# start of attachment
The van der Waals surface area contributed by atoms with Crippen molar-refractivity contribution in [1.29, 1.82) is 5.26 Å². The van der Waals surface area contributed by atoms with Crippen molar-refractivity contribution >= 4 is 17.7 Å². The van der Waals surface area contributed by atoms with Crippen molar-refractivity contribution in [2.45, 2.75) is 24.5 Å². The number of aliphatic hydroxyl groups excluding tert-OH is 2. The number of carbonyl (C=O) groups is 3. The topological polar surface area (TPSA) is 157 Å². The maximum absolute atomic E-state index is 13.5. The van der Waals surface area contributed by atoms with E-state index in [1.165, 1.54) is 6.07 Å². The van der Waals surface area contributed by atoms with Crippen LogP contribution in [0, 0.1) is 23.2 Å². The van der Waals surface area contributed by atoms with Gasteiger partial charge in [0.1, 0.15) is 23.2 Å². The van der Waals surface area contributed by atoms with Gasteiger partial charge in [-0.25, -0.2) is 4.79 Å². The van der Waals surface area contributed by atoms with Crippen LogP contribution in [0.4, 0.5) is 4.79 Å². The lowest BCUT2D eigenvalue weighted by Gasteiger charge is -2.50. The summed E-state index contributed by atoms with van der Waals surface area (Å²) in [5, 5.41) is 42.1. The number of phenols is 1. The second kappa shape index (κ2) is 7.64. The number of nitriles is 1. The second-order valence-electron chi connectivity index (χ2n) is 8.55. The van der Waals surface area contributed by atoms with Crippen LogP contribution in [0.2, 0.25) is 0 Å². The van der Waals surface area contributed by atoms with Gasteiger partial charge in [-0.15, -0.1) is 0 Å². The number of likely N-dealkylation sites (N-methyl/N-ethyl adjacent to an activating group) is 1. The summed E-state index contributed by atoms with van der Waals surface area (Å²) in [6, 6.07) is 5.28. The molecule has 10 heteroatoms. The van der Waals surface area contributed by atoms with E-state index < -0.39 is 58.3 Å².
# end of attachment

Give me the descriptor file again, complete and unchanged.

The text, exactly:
The van der Waals surface area contributed by atoms with Crippen molar-refractivity contribution in [1.29, 1.82) is 5.26 Å². The van der Waals surface area contributed by atoms with Crippen molar-refractivity contribution >= 4 is 17.7 Å². The van der Waals surface area contributed by atoms with Crippen molar-refractivity contribution in [2.45, 2.75) is 24.5 Å². The number of aliphatic hydroxyl groups excluding tert-OH is 2. The number of carbonyl (C=O) groups is 3. The topological polar surface area (TPSA) is 157 Å². The maximum absolute atomic E-state index is 13.5. The van der Waals surface area contributed by atoms with E-state index in [1.165, 1.54) is 6.07 Å². The van der Waals surface area contributed by atoms with Crippen LogP contribution in [0, 0.1) is 23.2 Å². The van der Waals surface area contributed by atoms with Gasteiger partial charge in [0.1, 0.15) is 23.2 Å². The van der Waals surface area contributed by atoms with Gasteiger partial charge in [-0.25, -0.2) is 4.79 Å². The van der Waals surface area contributed by atoms with Crippen LogP contribution in [0.4, 0.5) is 4.79 Å². The lowest BCUT2D eigenvalue weighted by Gasteiger charge is -2.50. The summed E-state index contributed by atoms with van der Waals surface area (Å²) in [5, 5.41) is 42.1. The number of phenols is 1. The second kappa shape index (κ2) is 7.64. The number of nitriles is 1. The second-order valence-electron chi connectivity index (χ2n) is 8.55. The van der Waals surface area contributed by atoms with Crippen LogP contribution in [0.2, 0.25) is 0 Å². The van der Waals surface area contributed by atoms with Gasteiger partial charge in [-0.15, -0.1) is 0 Å². The number of likely N-dealkylation sites (N-methyl/N-ethyl adjacent to an activating group) is 1. The summed E-state index contributed by atoms with van der Waals surface area (Å²) in [6, 6.07) is 5.28. The molecule has 10 heteroatoms. The van der Waals surface area contributed by atoms with E-state index < -0.39 is 58.3 Å².